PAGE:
One of those things, and probably the most obvious to all of you following along at home, is the conscious attempt I've been making to let myself be genuine. Not just genuine in an identity, which I've been trying to do for a long time, but also genuine in the sense that hey, I'm allowed to enjoy and believe and feel things that some people think are silly. That starting point was a massive leap for me, because I've always been far too self-conscious to do a lot of the things that I knew I was going to need to be able to do if I'm going to be an effective doula. I'm going to need to be able to say things that sound a little mushy. I'm going to need to be able to sit with a person who's hurting or scared and believe that I can follow that person to a place inside them and comfort them there.
I know that this is something I can do, but even though I've been told I do it, I don't see myself as an inherently compassionate or empathetic person. When I'm trying, I know I am--it's a skill I've developed, although the amount of courage it takes for me to even claim it as a skill might surprise you. I feel like saying it opens it up to invalidation. Because even though I can, even though sometimes I know I'm even good at it, I also know that I don't always get it right when I am trying, and that when I'm not trying, I'm tremendously self-centered. Tremendously. It's not difficult for me to move that center onto someone else, but it is always, always something I have to be intentional about. I'm not intimidated by that; because I've had to learn it, I know how to do it even around the edges of something else going on in my head. I think that having had to learn it makes me, if not better, than at least uniquely prepared.
That example is a major one, but again, just the starting point. I've had to make a conscious effort to find ways to let myself go, to let myself do things that might seem silly in their enthusiasm, because that's not a natural state for me.
As part of those efforts, I've also been exploring other things. I found a few recordings of Yoga Nidra practices that I've been using. I forget where I stumbled upon the idea, but I do remember that it was explained as a restful practice, one that can help with recovering from loss of sleep, which is a presentation that tells me it almost certainly came from another doula. I sort of scoffed about it the first time I tried it, and I had a really difficult time turning off my thoughts and my attempts to rest on my own terms and just following the practice, but even that first time I definitely noticed that coming out of it took a shift to get back into daytime mode. I didn't notice myself going in, and might have even actively resisted, but coming out was noticeable. And you should have seen the dogs, listening to the teacher's voice along with me. Molly melted into a heavy lump at my side, and Hobbes went calm for an entire afternoon.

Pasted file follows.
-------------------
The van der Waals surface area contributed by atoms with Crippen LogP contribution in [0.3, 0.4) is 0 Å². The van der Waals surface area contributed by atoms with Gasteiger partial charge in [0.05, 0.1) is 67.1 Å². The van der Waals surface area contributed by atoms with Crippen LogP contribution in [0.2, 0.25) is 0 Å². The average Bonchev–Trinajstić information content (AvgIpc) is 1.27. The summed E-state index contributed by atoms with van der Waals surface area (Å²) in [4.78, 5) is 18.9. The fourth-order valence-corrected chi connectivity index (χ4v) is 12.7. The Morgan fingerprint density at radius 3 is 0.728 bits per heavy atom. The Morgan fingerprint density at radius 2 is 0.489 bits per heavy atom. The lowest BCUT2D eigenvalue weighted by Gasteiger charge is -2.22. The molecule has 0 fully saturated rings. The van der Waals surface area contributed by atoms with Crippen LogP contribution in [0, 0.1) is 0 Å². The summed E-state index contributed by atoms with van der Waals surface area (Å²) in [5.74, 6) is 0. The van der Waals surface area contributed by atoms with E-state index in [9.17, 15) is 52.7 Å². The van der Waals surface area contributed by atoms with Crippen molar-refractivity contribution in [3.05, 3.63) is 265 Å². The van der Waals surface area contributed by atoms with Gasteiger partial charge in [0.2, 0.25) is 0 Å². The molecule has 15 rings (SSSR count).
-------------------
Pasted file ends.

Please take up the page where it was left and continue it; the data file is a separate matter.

One of the practices has a piece where you're led through a forest, to a particular tree, and then asked to imagine the roots, and find for yourself a symbol hidden there. Now, despite the fact that I believe strongly in the ability of our subconscious to show us things in dreams and images (because what else are they for, really? Even if they're just showing us that we're frightened or sad or lonely), I kind of scoffed again, and it took me a moment to force myself to participate. In my imagined tree roots, I found a round, flat, grey stone, roughly square, with a diamond shape carved in the middle. As I "looked" at it, it shifted, changing colour and shape until it became very clearly a tiny porcelain daffodil, a symbol of spring and renewal. Most of you know how I feel about that kind of symbology, so it meant something to me that this kind of symbol is what came to me. It surprised me, completely.
I'm trying not to feel silly and weird as I tell you this story, because most of it isn't something I "believe" in, really. I certainly don't believe in it strongly enough to recommend it to anyone else. But there are a lot of things in my life like that, and I'm trying to convince myself that just because I'm afraid other people might think they're silly doesn't mean they can't be important to me.
Funnily enough, this post started with the intention to write about my experience with people jumping the medical model ship, but it didn't end up there at all, did it? Another time, maybe.